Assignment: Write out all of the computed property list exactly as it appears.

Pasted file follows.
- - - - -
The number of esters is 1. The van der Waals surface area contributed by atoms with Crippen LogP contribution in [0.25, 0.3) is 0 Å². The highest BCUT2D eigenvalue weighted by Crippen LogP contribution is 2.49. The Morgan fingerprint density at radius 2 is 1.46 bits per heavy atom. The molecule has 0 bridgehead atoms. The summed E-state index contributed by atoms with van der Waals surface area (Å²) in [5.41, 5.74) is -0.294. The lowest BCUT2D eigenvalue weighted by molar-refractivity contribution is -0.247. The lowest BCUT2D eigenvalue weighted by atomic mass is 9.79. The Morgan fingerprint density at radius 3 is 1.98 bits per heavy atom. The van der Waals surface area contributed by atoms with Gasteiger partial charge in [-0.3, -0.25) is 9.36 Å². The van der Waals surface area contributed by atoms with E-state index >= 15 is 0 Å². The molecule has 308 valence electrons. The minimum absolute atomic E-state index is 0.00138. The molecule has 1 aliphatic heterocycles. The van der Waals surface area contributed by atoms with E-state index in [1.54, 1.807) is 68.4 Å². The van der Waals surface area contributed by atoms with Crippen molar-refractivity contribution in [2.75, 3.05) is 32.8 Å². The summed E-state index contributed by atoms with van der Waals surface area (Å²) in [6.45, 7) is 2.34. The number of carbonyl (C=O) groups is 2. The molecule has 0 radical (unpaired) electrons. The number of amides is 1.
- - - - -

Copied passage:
The number of esters is 1. The van der Waals surface area contributed by atoms with Crippen LogP contribution in [0.25, 0.3) is 0 Å². The highest BCUT2D eigenvalue weighted by Crippen LogP contribution is 2.49. The Morgan fingerprint density at radius 2 is 1.46 bits per heavy atom. The molecule has 0 bridgehead atoms. The summed E-state index contributed by atoms with van der Waals surface area (Å²) in [5.41, 5.74) is -0.294. The lowest BCUT2D eigenvalue weighted by molar-refractivity contribution is -0.247. The lowest BCUT2D eigenvalue weighted by atomic mass is 9.79. The Morgan fingerprint density at radius 3 is 1.98 bits per heavy atom. The van der Waals surface area contributed by atoms with Gasteiger partial charge in [-0.3, -0.25) is 9.36 Å². The van der Waals surface area contributed by atoms with E-state index >= 15 is 0 Å². The molecule has 308 valence electrons. The minimum absolute atomic E-state index is 0.00138. The molecule has 1 aliphatic heterocycles. The van der Waals surface area contributed by atoms with E-state index in [1.54, 1.807) is 68.4 Å². The van der Waals surface area contributed by atoms with Crippen molar-refractivity contribution in [2.75, 3.05) is 32.8 Å². The summed E-state index contributed by atoms with van der Waals surface area (Å²) in [6.45, 7) is 2.34. The number of carbonyl (C=O) groups is 2. The molecule has 0 radical (unpaired) electrons. The number of amides is 1.